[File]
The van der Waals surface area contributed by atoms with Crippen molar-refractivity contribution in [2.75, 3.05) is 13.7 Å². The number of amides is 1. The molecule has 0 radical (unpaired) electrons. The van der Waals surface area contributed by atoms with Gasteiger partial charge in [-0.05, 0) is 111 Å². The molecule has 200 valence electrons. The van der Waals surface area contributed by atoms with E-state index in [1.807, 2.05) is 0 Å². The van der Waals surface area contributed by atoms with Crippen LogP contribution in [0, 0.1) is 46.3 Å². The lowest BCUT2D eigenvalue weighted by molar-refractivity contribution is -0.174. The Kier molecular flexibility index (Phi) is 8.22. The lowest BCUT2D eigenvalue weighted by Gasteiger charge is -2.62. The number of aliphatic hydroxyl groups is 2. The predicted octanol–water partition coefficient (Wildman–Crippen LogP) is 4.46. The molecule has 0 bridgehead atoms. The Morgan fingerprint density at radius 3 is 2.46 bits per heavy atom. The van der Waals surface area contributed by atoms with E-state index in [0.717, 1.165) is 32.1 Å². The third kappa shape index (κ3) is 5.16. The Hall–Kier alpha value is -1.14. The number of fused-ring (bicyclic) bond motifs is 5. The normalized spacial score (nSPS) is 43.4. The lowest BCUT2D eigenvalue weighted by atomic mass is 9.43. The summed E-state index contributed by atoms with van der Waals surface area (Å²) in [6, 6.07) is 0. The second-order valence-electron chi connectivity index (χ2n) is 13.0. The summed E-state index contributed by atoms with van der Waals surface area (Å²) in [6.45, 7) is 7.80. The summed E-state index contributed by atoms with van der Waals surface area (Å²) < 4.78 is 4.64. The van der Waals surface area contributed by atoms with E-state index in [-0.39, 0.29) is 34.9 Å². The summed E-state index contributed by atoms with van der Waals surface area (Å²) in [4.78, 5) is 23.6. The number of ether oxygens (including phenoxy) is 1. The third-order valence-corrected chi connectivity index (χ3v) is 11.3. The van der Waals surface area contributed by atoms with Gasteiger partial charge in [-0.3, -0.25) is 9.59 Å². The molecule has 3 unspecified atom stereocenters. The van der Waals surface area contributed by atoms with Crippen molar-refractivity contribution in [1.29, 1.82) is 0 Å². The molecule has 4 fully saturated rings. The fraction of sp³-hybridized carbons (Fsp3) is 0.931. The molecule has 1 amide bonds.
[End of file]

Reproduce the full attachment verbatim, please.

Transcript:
The van der Waals surface area contributed by atoms with Crippen molar-refractivity contribution in [2.75, 3.05) is 13.7 Å². The number of amides is 1. The molecule has 0 radical (unpaired) electrons. The van der Waals surface area contributed by atoms with Gasteiger partial charge in [-0.05, 0) is 111 Å². The molecule has 200 valence electrons. The van der Waals surface area contributed by atoms with E-state index in [1.807, 2.05) is 0 Å². The van der Waals surface area contributed by atoms with Crippen LogP contribution in [0, 0.1) is 46.3 Å². The lowest BCUT2D eigenvalue weighted by molar-refractivity contribution is -0.174. The Kier molecular flexibility index (Phi) is 8.22. The lowest BCUT2D eigenvalue weighted by Gasteiger charge is -2.62. The number of aliphatic hydroxyl groups is 2. The predicted octanol–water partition coefficient (Wildman–Crippen LogP) is 4.46. The molecule has 0 bridgehead atoms. The Morgan fingerprint density at radius 3 is 2.46 bits per heavy atom. The van der Waals surface area contributed by atoms with E-state index in [0.717, 1.165) is 32.1 Å². The third kappa shape index (κ3) is 5.16. The Hall–Kier alpha value is -1.14. The number of fused-ring (bicyclic) bond motifs is 5. The normalized spacial score (nSPS) is 43.4. The lowest BCUT2D eigenvalue weighted by atomic mass is 9.43. The summed E-state index contributed by atoms with van der Waals surface area (Å²) in [6, 6.07) is 0. The second-order valence-electron chi connectivity index (χ2n) is 13.0. The summed E-state index contributed by atoms with van der Waals surface area (Å²) in [6.45, 7) is 7.80. The summed E-state index contributed by atoms with van der Waals surface area (Å²) < 4.78 is 4.64. The van der Waals surface area contributed by atoms with E-state index in [-0.39, 0.29) is 34.9 Å². The summed E-state index contributed by atoms with van der Waals surface area (Å²) in [4.78, 5) is 23.6. The number of ether oxygens (including phenoxy) is 1. The third-order valence-corrected chi connectivity index (χ3v) is 11.3. The van der Waals surface area contributed by atoms with Gasteiger partial charge in [-0.3, -0.25) is 9.59 Å². The molecule has 3 unspecified atom stereocenters. The van der Waals surface area contributed by atoms with Crippen molar-refractivity contribution in [1.29, 1.82) is 0 Å². The molecule has 4 fully saturated rings. The fraction of sp³-hybridized carbons (Fsp3) is 0.931. The molecule has 1 amide bonds.